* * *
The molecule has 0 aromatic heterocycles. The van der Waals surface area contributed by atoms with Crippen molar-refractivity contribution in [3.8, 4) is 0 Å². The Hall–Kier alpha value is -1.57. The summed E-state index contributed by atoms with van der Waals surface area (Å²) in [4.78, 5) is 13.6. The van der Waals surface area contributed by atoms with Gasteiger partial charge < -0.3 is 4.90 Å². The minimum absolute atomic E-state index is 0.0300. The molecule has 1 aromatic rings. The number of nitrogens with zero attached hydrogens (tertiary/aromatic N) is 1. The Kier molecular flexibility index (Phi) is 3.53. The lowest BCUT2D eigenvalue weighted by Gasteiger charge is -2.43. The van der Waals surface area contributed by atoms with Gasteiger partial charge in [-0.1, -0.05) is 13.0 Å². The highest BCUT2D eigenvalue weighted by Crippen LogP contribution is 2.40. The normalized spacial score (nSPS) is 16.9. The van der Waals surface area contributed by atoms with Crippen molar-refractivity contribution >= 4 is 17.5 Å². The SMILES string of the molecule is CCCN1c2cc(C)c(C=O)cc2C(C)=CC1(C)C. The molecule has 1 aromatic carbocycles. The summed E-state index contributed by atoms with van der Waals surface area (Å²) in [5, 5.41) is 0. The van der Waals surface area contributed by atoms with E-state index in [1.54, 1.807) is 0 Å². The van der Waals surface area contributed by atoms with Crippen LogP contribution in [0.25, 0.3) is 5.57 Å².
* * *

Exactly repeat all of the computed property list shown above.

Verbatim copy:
The molecule has 0 aromatic heterocycles. The van der Waals surface area contributed by atoms with Crippen molar-refractivity contribution in [3.8, 4) is 0 Å². The Hall–Kier alpha value is -1.57. The summed E-state index contributed by atoms with van der Waals surface area (Å²) in [4.78, 5) is 13.6. The van der Waals surface area contributed by atoms with Gasteiger partial charge < -0.3 is 4.90 Å². The minimum absolute atomic E-state index is 0.0300. The molecule has 1 aromatic rings. The number of nitrogens with zero attached hydrogens (tertiary/aromatic N) is 1. The Kier molecular flexibility index (Phi) is 3.53. The lowest BCUT2D eigenvalue weighted by Gasteiger charge is -2.43. The van der Waals surface area contributed by atoms with Gasteiger partial charge in [-0.1, -0.05) is 13.0 Å². The highest BCUT2D eigenvalue weighted by Crippen LogP contribution is 2.40. The normalized spacial score (nSPS) is 16.9. The van der Waals surface area contributed by atoms with Crippen molar-refractivity contribution >= 4 is 17.5 Å². The SMILES string of the molecule is CCCN1c2cc(C)c(C=O)cc2C(C)=CC1(C)C. The molecule has 1 aromatic carbocycles. The summed E-state index contributed by atoms with van der Waals surface area (Å²) in [5, 5.41) is 0. The van der Waals surface area contributed by atoms with E-state index in [1.54, 1.807) is 0 Å². The van der Waals surface area contributed by atoms with Crippen LogP contribution in [0.25, 0.3) is 5.57 Å².